“An officer ․ may conduct certain unrelated checks during an otherwise lawful traffic stop.” Id. at 1615. “But ․ he may not do so in a way that prolongs the stop, absent the reasonable suspicion ordinarily demanded to justify detaining an individual.” Id. The typical inquiries involved in a traffic stop include “checking the driver's license, determining whether there are outstanding warrants against the driver, and inspecting the automobile's registration and proof of insurance.” Id. “Lacking the same close connection to roadway safety as the ordinary inquiries, a dog sniff is not fairly characterized as part of the officer's traffic mission.” Id. For that reason, without independent reasonable suspicion of other crimes, an officer cannot prolong an otherwise lawful traffic stop beyond the time it takes to carry out the traffic stop's “typical inquiries.” See id.

The reasonable suspicion standard is “not high” and is “less demanding than probable cause, ‘requiring only facts sufficient to give rise to a reasonable suspicion that criminal activity may be afoot.’ ” Singletary, 798 F.3d at 60 (quoting United States v. Bailey, 743 F.3d 322, 332 (2d Cir. 2014)). “[C]onduct that is as consistent with innocence as with guilt may form the basis for an investigative stop where there is some indication of possible illicit activity.” Id. (quotation marks omitted). “[W]hile a reviewing court cannot merely defer to police officers’ judgment in assessing reasonable suspicion, the court must view the totality of the circumstances through the eyes of a reasonable and cautious police officer on the scene, whose insights are necessarily guided by his experience and training.” Id.

Here, Ramirez had a reasonable suspicion that criminal activity in addition to the traffic violation was afoot. The Enterprise rental car Frith was driving lacked the barcode typically found on Enterprise rentals. Ramirez also pointed to the presence of six air fresheners (and the strong odor they emitted), noting that, in his experience, the presence of air fresheners in rental cars is uncommon. Further, Frith and his passenger gave inconsistent information about their relationship, who they were traveling to visit, and how long the trip would last. Based on those observations, Ramirez's suspicion that criminal activity was afoot was reasonable and, as a result, his decision to prolong the stop beyond the time it took to process the traffic infraction and continue investigating did not violate Frith's Fourth Amendment rights. The district court's decision not to suppress the evidence found as a result of that more lengthy investigation was proper.1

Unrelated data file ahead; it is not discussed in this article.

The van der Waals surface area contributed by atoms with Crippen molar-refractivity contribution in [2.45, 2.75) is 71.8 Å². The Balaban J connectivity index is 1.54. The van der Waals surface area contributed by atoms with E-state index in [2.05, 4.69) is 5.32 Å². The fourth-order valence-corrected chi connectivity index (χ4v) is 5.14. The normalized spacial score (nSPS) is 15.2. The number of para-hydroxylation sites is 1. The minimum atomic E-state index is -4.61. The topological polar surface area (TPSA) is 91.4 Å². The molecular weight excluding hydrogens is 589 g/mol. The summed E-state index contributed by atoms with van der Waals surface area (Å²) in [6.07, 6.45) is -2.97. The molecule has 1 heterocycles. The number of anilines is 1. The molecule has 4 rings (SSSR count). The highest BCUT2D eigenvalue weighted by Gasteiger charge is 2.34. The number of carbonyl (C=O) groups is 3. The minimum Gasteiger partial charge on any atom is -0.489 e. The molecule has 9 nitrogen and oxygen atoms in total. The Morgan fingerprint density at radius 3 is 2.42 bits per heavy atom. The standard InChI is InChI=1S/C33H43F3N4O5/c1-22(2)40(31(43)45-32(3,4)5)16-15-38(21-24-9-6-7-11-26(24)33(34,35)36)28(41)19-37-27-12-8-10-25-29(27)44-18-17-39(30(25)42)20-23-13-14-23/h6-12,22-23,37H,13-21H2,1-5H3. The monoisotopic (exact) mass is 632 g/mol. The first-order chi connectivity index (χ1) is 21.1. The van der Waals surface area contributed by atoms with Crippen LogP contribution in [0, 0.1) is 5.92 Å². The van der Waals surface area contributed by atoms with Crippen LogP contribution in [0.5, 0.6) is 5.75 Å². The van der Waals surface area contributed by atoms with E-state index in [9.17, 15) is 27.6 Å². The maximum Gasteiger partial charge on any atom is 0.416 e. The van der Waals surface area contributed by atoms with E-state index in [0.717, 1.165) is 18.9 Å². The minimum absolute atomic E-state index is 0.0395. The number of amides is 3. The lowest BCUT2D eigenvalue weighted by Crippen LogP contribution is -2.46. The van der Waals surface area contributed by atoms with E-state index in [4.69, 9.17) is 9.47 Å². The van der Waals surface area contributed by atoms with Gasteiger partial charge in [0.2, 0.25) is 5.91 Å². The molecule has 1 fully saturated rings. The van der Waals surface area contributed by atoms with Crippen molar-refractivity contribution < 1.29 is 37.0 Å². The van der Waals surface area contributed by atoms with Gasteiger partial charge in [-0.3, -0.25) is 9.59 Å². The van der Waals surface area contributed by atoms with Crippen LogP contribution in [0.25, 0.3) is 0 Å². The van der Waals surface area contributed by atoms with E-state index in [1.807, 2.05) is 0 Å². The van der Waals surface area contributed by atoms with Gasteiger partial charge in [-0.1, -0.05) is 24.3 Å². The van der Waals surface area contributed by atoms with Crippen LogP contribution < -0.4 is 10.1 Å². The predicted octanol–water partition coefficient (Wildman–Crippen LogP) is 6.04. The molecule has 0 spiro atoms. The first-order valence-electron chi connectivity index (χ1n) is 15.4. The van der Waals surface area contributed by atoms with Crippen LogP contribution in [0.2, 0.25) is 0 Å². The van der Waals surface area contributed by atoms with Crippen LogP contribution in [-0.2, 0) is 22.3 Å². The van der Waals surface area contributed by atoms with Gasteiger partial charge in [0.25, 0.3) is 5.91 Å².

We have considered Frith's remaining arguments and find them to be without merit. Accordingly, the district court's judgment and decision are AFFIRMED.

FOOTNOTES

1.   As an additional reason for suppressing the evidence at issue, Frith asserts that the K-9 search of his belongings inside the car's trunk was without probable cause. Frith failed, however, to raise this argument to the district court and has therefore waived it. See United States v. Yousef, 327 F.3d 56, 125 (2d Cir. 2003) (concluding that a defendant who “had ample opportunity to raise and develop” an argument in favor of suppression before the district court and who had “not provided, much less established, any reasonable excuse for his failure to do so” had “waived [his suppression] argument”).